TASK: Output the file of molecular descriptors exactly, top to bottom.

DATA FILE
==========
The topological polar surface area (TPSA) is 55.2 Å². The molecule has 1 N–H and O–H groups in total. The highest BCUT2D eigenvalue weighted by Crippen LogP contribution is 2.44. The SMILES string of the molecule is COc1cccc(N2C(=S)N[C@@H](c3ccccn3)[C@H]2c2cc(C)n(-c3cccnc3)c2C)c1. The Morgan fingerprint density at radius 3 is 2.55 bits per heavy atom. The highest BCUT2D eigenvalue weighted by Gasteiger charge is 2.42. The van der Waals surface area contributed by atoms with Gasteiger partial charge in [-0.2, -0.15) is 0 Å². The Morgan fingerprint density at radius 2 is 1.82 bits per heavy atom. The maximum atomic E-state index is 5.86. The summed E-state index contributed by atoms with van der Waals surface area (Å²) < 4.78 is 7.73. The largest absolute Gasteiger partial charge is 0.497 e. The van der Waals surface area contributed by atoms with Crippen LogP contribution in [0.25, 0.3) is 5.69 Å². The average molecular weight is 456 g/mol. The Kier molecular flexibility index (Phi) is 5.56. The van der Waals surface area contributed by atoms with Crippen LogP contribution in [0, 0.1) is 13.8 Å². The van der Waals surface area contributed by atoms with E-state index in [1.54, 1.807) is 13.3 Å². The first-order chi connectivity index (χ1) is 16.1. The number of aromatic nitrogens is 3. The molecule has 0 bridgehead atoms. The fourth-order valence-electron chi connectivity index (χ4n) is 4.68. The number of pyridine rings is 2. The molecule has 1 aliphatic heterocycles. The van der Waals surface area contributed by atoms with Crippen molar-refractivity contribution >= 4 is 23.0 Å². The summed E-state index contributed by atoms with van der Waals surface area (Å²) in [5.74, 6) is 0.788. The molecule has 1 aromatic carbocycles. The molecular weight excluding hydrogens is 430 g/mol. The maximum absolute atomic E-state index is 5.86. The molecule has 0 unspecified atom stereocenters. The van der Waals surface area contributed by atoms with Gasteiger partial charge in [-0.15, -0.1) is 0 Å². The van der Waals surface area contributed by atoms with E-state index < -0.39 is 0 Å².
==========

The topological polar surface area (TPSA) is 55.2 Å². The molecule has 1 N–H and O–H groups in total. The highest BCUT2D eigenvalue weighted by Crippen LogP contribution is 2.44. The SMILES string of the molecule is COc1cccc(N2C(=S)N[C@@H](c3ccccn3)[C@H]2c2cc(C)n(-c3cccnc3)c2C)c1. The Morgan fingerprint density at radius 3 is 2.55 bits per heavy atom. The highest BCUT2D eigenvalue weighted by Gasteiger charge is 2.42. The van der Waals surface area contributed by atoms with Gasteiger partial charge in [-0.2, -0.15) is 0 Å². The Morgan fingerprint density at radius 2 is 1.82 bits per heavy atom. The maximum atomic E-state index is 5.86. The summed E-state index contributed by atoms with van der Waals surface area (Å²) < 4.78 is 7.73. The largest absolute Gasteiger partial charge is 0.497 e. The van der Waals surface area contributed by atoms with Crippen LogP contribution in [0.25, 0.3) is 5.69 Å². The average molecular weight is 456 g/mol. The Kier molecular flexibility index (Phi) is 5.56. The van der Waals surface area contributed by atoms with Crippen LogP contribution in [0, 0.1) is 13.8 Å². The van der Waals surface area contributed by atoms with E-state index in [1.54, 1.807) is 13.3 Å². The first-order chi connectivity index (χ1) is 16.1. The number of aromatic nitrogens is 3. The molecule has 0 bridgehead atoms. The fourth-order valence-electron chi connectivity index (χ4n) is 4.68. The number of pyridine rings is 2. The molecule has 1 aliphatic heterocycles. The van der Waals surface area contributed by atoms with Crippen molar-refractivity contribution >= 4 is 23.0 Å². The summed E-state index contributed by atoms with van der Waals surface area (Å²) in [5.74, 6) is 0.788. The molecule has 1 aromatic carbocycles. The molecular weight excluding hydrogens is 430 g/mol. The maximum absolute atomic E-state index is 5.86. The molecule has 0 unspecified atom stereocenters. The van der Waals surface area contributed by atoms with Gasteiger partial charge in [-0.15, -0.1) is 0 Å². The van der Waals surface area contributed by atoms with E-state index < -0.39 is 0 Å².